written by Tomi Clark
A school. A trigger of a gun. And the person behind the bullet.
With mass shootings, the assumptions that are frequently associated with those who stand behind the trigger are typical:
- Mental illness causes gun violence
- The crime can be prevented with psychiatric diagnosis
- The shooter is troubled, deranged and lonely
What is at the forefront of your mind when somebody mentions ‘school shooter’? Is it that the shooter is mentally disturbed and that is what drove them to burst?
Links between gun violence and mental illness have been the center of misconceptions, but labeling it as a misconception is only based on what you believe.
Abstractly, not only does mental stability come to mind when speaking of school shooters, but it brings to light other stereotypes and anxieties associated with gun violence.
More importantly, though, it brings up the ultimate question: Where is safe?
The stigmas of mental illness
The stigmas surrounding school shooters are only implications.
Do you picture someone who harbors telltale signs of loneliness, failing grades, a secret
vendetta, a broken family, and a history of mental illness?
From what is broadcast on the news, people tend to develop bias prejudices toward the mentally ill, and profile them as mass murderers. Thus, they make generalizations on the spectrum of the argument at hand.
The presumption that all mentally ill have a burning passion to shoot up schools just because of their mental state is only an implication. What did the mentally ill do to incur the wrath of harsh judgment and cruel discriminations?
Frankly, anyone can be an anomaly who commits the crime.
The assumptions that link gun violence and mental illness stem from some place, but where? Any correlation between the mental illness and gun violence is a fallacy, because not everyone who is mentally ill is going to conduct a shooting.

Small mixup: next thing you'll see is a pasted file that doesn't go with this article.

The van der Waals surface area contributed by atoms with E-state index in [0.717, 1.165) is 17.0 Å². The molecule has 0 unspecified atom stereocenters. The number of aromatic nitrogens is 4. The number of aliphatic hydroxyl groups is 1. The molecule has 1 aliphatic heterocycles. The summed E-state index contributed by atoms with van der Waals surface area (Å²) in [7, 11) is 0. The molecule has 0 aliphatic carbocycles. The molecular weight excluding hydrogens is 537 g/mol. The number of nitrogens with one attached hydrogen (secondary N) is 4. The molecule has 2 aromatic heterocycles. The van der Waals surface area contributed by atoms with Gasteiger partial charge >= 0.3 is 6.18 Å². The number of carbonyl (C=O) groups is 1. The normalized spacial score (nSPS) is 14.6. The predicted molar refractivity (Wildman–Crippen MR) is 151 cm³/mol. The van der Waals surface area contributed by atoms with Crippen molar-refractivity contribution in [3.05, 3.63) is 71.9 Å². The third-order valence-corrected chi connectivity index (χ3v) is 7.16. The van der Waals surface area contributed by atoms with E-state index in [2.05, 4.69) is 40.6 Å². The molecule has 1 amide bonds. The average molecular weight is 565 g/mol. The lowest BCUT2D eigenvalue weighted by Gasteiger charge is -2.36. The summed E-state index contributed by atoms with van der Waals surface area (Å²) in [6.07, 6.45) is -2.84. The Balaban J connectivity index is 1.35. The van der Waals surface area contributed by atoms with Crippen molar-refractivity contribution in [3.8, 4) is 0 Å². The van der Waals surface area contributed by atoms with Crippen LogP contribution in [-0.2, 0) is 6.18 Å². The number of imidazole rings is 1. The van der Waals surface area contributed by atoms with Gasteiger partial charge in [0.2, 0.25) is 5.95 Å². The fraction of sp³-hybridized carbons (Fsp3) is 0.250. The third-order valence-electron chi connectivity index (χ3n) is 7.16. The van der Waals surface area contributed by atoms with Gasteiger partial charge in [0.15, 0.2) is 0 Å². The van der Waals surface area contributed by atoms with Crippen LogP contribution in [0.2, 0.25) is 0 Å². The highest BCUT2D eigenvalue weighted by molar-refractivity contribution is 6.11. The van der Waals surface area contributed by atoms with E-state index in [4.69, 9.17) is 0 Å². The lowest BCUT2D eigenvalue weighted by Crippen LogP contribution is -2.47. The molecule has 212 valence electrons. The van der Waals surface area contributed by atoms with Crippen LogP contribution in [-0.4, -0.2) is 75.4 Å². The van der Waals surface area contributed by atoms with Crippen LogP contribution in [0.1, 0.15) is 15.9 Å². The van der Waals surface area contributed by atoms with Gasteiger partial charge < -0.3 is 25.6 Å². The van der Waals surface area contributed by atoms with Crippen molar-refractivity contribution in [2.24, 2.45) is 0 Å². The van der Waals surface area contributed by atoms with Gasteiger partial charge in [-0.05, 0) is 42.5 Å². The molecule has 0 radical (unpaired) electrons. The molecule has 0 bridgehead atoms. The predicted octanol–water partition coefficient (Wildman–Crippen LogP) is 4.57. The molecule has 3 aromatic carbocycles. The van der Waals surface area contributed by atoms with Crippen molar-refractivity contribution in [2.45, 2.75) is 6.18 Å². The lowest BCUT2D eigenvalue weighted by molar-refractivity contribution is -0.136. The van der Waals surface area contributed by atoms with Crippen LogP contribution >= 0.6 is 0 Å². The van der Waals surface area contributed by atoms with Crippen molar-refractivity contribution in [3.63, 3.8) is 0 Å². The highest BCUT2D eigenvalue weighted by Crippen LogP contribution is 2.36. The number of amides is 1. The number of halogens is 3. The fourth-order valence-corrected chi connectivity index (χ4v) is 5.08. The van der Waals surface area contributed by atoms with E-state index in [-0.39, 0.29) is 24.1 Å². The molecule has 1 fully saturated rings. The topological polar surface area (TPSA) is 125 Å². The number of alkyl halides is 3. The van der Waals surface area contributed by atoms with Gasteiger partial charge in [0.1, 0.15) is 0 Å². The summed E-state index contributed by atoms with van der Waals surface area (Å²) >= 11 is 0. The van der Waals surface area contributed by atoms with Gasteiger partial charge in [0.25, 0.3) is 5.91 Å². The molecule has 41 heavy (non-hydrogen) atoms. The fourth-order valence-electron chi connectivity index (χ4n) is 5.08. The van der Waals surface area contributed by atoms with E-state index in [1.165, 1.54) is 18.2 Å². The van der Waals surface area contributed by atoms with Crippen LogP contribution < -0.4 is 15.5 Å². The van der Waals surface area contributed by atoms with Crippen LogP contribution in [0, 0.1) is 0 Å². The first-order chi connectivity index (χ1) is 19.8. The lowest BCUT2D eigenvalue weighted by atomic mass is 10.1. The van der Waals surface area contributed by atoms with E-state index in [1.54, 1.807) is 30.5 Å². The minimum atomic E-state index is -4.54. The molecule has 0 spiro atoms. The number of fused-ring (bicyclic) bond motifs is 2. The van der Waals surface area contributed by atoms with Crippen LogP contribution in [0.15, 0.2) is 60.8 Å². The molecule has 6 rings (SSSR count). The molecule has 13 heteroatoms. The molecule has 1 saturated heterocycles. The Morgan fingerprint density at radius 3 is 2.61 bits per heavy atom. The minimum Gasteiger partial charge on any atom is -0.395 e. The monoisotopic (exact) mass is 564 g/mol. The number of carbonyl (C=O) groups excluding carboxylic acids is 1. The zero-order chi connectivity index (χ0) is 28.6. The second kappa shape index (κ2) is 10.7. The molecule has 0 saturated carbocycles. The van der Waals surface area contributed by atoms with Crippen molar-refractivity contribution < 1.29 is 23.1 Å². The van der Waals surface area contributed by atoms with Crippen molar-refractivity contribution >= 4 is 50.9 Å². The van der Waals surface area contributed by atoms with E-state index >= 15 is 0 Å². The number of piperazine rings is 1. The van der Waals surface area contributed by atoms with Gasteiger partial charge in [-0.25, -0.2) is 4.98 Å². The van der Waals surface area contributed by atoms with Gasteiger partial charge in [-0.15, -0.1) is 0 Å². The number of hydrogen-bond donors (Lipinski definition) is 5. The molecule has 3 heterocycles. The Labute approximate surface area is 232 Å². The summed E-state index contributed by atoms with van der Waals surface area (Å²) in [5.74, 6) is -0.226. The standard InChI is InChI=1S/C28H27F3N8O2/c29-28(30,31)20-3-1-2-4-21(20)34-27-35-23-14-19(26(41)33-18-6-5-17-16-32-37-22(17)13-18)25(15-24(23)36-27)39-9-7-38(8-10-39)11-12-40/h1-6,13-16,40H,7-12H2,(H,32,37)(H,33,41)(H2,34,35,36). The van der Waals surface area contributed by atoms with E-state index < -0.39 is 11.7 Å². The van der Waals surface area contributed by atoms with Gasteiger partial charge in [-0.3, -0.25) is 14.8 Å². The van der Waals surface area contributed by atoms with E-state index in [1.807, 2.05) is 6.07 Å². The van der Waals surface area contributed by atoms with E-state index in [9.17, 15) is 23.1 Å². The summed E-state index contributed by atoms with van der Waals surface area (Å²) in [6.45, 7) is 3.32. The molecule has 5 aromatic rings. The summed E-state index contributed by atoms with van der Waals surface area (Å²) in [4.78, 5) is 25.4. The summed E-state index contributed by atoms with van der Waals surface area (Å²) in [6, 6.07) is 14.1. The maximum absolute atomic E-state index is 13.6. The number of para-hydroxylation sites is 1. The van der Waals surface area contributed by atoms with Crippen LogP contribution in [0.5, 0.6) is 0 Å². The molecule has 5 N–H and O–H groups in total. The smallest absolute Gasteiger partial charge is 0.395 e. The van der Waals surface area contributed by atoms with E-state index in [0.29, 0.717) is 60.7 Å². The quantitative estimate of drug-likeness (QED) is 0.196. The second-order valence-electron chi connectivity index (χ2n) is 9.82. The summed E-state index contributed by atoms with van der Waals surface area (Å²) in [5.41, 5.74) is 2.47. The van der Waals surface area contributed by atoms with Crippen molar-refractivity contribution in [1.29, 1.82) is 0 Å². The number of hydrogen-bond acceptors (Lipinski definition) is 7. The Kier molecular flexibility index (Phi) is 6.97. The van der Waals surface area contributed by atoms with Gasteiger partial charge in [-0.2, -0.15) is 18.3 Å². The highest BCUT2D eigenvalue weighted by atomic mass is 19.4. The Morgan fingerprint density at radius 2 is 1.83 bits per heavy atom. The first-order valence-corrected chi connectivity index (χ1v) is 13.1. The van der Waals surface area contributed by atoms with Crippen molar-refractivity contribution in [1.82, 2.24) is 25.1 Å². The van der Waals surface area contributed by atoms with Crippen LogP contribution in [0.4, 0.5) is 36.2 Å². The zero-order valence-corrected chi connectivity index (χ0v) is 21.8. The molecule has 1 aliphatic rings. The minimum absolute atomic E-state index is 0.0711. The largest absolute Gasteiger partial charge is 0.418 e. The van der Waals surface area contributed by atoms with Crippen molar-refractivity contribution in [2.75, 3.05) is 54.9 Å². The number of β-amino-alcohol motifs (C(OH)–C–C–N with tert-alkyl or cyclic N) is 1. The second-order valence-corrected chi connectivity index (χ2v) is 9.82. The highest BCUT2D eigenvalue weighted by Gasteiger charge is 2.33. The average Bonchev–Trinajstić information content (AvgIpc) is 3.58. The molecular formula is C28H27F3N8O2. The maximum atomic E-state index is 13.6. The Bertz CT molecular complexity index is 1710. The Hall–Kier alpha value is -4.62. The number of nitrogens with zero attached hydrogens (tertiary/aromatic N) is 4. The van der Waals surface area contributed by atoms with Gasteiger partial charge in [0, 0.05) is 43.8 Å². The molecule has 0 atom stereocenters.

Anyone, not only those labeled as “sick”, has the capability to gain access to a weapon (whether by legal or illegal means), walk onto a school campus, and begin shooting at random. But the stigmas perpetuate the direction that all mentally ill are belligerent, and are simply waiting in the shadows, ready to strike.
Mass shootings are a conundrum, and all society aspires to do is understand, and know how to prevent them. The first group of people in line to blame are those who have mental health issues, even if they do not act or show signs of erratic behavior.
The notions that proclaim mental illness as being the sole reason for any mass shooting, or that advanced physiatric surveillance could prevent a shooting, is unsensible because denouncing a substantial amount of the population on a topic as grand terror scale as this is unfair. And while the shooter may have personal turmoil or mental instability, throwing blame on an entire group of people is where the line is drawn.
No school is infallible and grand scale shootings are inevitable, but discriminating and associating murder mentality with all mentally ill is unjustifiable.
This is an extensive and imperative topic at hand, and in the end it’s in your hands to decide what you deem the reasons for mass shootings are.